Indy's Kitchen opened its doors in July and is already home to nine renters, from Kris Parmelee's Avec Moi take-out meals to caterers AlliCarte Catering and Fed by Ted, personal chef Meals by Michael, Art Z's baked goods and Sweet Ass Cupcakes. Safari Kitchen, a mobile unit serving dishes inspired by Kenyan cuisine has begun using the kitchen, which is also making space for specialty providers Fermenti Artisan (sauerkraut) and HB's Sauce Company (BBQ sauces).
The Kitchen also plays host to occasional cooking classes and demonstrations and is experimenting with turning the public space it shares with a new edition of the Monon Coffee Company into a supper club for special events.
"Some people are a little surprised that I don't have a cooking background," says Gilkerson. "What I've figured out so far is the people who come in to use the Kitchen are very knowledgeable about their product and about how they want their business to go. But some of them need some help with the marketing pieces and with the logistics of how you bill people, how you get your foot in the door in different places. So I think my background makes a good fit."
HB's Sauce Company
T.J. McAfoos and his wife Karen started making their line of BBQ sauces, HB's Sauce Company, at Indy's Kitchen in August. McAfoos, who works fulltime for Johnson & Johnson as an electrophysiology clinical rep, fell in love with barbeque culture when he was in the Navy, stationed in Texas, in 1994. That's when someone turned him on to smoked beef brisket or, as McAfoos tells it: "The most heavenly piece of beef you could ever get."
That was the beginning of a BBQ pilgrimage that took McAfoos to Virginia, Kansas City, and North Carolina, among other stations of the BBQ cross. "My taste for barbeque has developed through all those different regions and different sauces," he says. "Our sauces are basically derived from that."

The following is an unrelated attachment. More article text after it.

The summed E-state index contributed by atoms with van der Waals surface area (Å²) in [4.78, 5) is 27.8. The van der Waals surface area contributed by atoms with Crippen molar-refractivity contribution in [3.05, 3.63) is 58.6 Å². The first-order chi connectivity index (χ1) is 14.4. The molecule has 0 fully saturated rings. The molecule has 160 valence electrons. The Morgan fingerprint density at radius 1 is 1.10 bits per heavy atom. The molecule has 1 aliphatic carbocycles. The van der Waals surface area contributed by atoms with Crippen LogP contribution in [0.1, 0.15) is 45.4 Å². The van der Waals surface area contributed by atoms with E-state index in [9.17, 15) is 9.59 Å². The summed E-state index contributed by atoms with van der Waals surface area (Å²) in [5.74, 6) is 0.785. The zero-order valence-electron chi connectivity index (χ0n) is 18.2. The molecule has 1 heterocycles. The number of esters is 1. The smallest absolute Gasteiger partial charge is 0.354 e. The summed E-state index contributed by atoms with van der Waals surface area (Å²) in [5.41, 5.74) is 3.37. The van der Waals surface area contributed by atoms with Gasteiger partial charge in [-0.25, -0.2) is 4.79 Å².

Where some BBQ fans swear by one regional style or another, McAfoos loves it all. "I embrace everything barbeque," he says. "It's a deep culture, and it's growing."
McAfoos began trying his hand at making his own sauces several years ago with mixed results. Then, while looking through his wife's recipe box, he found her late father's sauce recipe, a true-to-form Texas style sauce that combined a tomato base with some heat. He tried it on a batch of BBQ chicken "and it was really good." Soon he was making it for Christmas presents. People loved it.
HB's Sauce Company has now added three additional varieties: Cherries and Bourbon (recommended for beef ribs), Apple Rum (for pork chops and ribs), and Pineapple Chipotle. A vinegar-based North Carolina style sauce is in the works and a sixth variation is planned. There are also three rubs.
HB's Sauce Company started with a $2,500 loan from family members. "That's covered the cost of insurance, rental for this place, bottles and all the ingredients," says McAfoos, adding that their first big sale covered a large chunk of that investment.
Profitability appears likely, as the fledgling company has already picked up a distributor. "We're growing faster than we thought we would," says McAfoos. "We're now looking at bringing on an employee to make the sauce for us during the week because the orders we're expecting... will be quite large."
McAfoos gets in to the Kitchen to make a single batch of sauce, or about 60 bottles' worth, once or twice a week for four hours at a time. He uses all natural ingredients; no corn syrup, like the supermarket brands, and bottles on site.
When McAfoos decided to sell his sauces, he was faced with the same dilemma Gilkerson encountered — the absence of a local commercial kitchen for rent. He and his wife spent 18 months looking for a facility and although some restaurants and caterers advertised rental space, he found that none was, in fact, available. Indy's Kitchen made HB's Sauce Company possible, at a rate McAfoos calls "more than reasonable."
Success, of course, will mean that HB's Sauce Company will eventually be able to acquire its own space and move out of Indy's Kitchen. That, says Gilkerson, is part of what's unusual about the incubator business model.
"As people get bigger and they move out, that's a success for us. Our goal is to replace them as they move on to their own facility."
Kris Parmelee's startup, Avec Moi, is focused on catering for events of 100 people or less, plus preparing a dinner to-go every week for folks who are too busy to cook for themselves.